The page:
The first issue is write cycles. In the past Flash media was good for less than a million writes or so. This was completely unsatisfactory for most uses as an operating system media because systems generally use the hard drive as a swap, or short term place to store programs and data when they're not busy. In an active system the swap memory can be rewritten thousands of times a day, as programs are swapped into and out of memory very actively.

There are operating systems that don't function in this way. Certainly this process was necessary when computers had little memory, but with cheap PCs able to handle eight or sixteen gigabytes of memory, but it doesn't seem to be as necessary as it once was. Choosing to avoid the issue in this way does limit your choice of OS, but not horribly so.

Recent advances in flash memory have extended the life of the flash memory into hundreds of millions, or more, of write cycles. If you're willing to accept a lifespan of five to ten years for your flash memory, you should be fine with what's available now. Certainly we can expect this trend to continue. Flash will get more durable life cycles until they finally are good long after one would normally consider them obsolete.

Currently available flash media (December 2006) comes in sizes up to 32GB for Secure Digital media. That's a lot of memory for a card that small, and it comes at a premium price. When I first bought a flash drive the largest available size was 64MB, and it was only a few years ago. Since sizes have increased five hundred times in just a few years, and manufacturers are even now working on several generations of denser media. Since a large operating system install should be no more than 8GB currently, and that size is available, Flash Media has cleared the hurdle of being large enough to handle the job. Although larger form factors are available now for 32GB media, the cost of the flash chips is enough to prevent a large market for the devices and so they're not yet common except for those who have no budget constraints.

Speed is another issue when considering Flash media for your system drive. Although Flash currently can be much slower than HDD media, that is changing as ever more chips are added and accessed in parallel. Already you can get media that reads and writes faster than an ATA HDD. Soon they will be much faster. More importantly, since Flash has no moving parts there is no latency to speak of and every file is as close as any other. This simplifies much of the disk access process and makes file access much faster. Speed is about to cease to be an issue for Flash media, and already for most uses it's faster than a hard drive. With Flash a cache might be necessary for some applications, but different from HDD media, the amount of time it takes to flush the write cache is predictable and controllable from the system rather than the controller or on-drive electronics. This makes shutdown issues go away almost entirely.

Power issues are important for storage media -- not only for battery life but also for heat. Here Flash has long been a big winner for cameras, smart phones and PDA's. Because Flash is a static medium, no energy is required to maintain the data stored within or make it accessible. There is no spin up time, no idle power at all. If you're not writing to or reading from it, it uses no power. Naturally devices that use no power generate no heat. Even in their most power hungry use, writing, Flash media doesn't take as much energy as HDD media at idle. The heat issue is an important one because the more thermal energy a device dissipates, the larger it must be to passively cool, and active cooling adds energy costs, size and noise as well.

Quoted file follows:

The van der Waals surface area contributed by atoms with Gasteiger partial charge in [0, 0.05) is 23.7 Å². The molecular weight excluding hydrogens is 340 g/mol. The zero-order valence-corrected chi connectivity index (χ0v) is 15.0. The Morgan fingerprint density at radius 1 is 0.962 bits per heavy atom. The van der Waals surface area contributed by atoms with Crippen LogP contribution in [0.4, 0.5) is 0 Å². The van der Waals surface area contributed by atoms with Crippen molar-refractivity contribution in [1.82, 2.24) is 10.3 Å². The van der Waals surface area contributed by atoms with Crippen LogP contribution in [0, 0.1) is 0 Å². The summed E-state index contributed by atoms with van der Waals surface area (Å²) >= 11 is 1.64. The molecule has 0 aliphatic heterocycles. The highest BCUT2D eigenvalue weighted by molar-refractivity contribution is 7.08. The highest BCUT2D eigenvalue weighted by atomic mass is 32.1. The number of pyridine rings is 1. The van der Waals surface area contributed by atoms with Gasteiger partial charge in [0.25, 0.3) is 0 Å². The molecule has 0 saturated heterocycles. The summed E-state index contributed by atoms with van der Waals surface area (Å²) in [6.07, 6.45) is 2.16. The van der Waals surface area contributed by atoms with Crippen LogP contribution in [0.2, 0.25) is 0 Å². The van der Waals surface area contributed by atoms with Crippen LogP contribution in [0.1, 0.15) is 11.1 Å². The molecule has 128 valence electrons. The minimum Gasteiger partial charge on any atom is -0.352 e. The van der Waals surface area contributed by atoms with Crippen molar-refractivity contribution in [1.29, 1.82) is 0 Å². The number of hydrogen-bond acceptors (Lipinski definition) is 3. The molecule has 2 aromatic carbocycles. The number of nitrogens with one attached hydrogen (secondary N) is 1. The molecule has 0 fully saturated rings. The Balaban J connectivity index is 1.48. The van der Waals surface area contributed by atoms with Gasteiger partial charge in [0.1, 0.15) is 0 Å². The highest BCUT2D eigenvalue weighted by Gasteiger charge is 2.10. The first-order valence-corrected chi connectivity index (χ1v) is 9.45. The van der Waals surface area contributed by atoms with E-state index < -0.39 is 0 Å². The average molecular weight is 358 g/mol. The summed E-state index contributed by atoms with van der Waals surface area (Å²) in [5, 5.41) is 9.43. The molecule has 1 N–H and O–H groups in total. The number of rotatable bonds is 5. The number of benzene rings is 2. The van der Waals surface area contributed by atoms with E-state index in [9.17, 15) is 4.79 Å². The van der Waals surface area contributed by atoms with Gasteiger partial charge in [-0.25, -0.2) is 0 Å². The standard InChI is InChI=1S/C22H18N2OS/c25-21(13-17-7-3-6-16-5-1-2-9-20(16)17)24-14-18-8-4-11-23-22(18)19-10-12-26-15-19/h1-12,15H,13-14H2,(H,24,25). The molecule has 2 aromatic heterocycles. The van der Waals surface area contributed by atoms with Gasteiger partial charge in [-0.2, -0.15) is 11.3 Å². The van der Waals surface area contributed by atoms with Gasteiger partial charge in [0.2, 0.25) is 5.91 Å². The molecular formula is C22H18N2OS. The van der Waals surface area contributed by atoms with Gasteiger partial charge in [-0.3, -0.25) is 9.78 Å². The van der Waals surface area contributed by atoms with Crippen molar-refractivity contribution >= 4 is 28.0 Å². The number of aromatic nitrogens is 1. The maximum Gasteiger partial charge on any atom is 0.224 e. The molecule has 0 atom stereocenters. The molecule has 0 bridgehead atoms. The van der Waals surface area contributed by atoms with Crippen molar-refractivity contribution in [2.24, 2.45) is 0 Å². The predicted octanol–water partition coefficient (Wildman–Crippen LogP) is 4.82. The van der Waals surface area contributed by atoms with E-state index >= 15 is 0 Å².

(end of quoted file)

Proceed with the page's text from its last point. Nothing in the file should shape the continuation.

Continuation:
Flash media has no moving parts. It is utterly silent. This by itself makes it a preferred medium for applications like fanless computers in audio recording environments and low energy entertainment center platforms where even small amounts of fan noise are unacceptable.

There are already many distributions of Linux that can be installed to Flash media. Soon this will be a standard install option across nearly all distributions. Installing to Flash media can be very handy for workstations. Rather than evolve a fancy network system for maintaining each user's settings in a portable way -- that doesn't work if the network is down or the user is offsite, the user can just extract his boot chip and take it with him. Then he can arrive with his full toolset and get to work without worrying about which applications don't install correctly at the new station or aren't integrated properly or don't have his preferred settings.

Price is often an issue. Flash media costs many times what Hard Drives cost for the same amount of storage. Today I can buy a 2GB SD media for about $30.00. It would take 250 of those to make the volume of a 500GB HDD that costs $150.00. For this article however I'm not talking about a volume for storing your media or your database. 8GB should be plenty right now for an operating system and suite of applications for normal use, and that can be had for a reasonable price so I think Flash has cleared the affordability constraint as an operating system install medium.

For these reasons I think we're approaching the day when a Flash Drive is a part of the motherboard on desktop and server systems for the purpose of OS and applications install at least as an option. It seems likely to become the standard for media center PCs as well. I also expect to see more support for installing to this sort of media. It seems reasonable that advances in Flash media will continue to outpace progress in other areas of information technology. In addition for highly portable devices like smartphones richer suites of applications should soon be available to exploit the advantages of having larger static storage available.

Some consolidation in the Flash memory industry seems likely as well. Highly competetive markets like this one erode profit margins and depreciate inventory disruptively. Obviously in this environment purchasing a competitor can be cheaper and more effective in the long term than inventing a new process that increases the storage density or speed of your product line.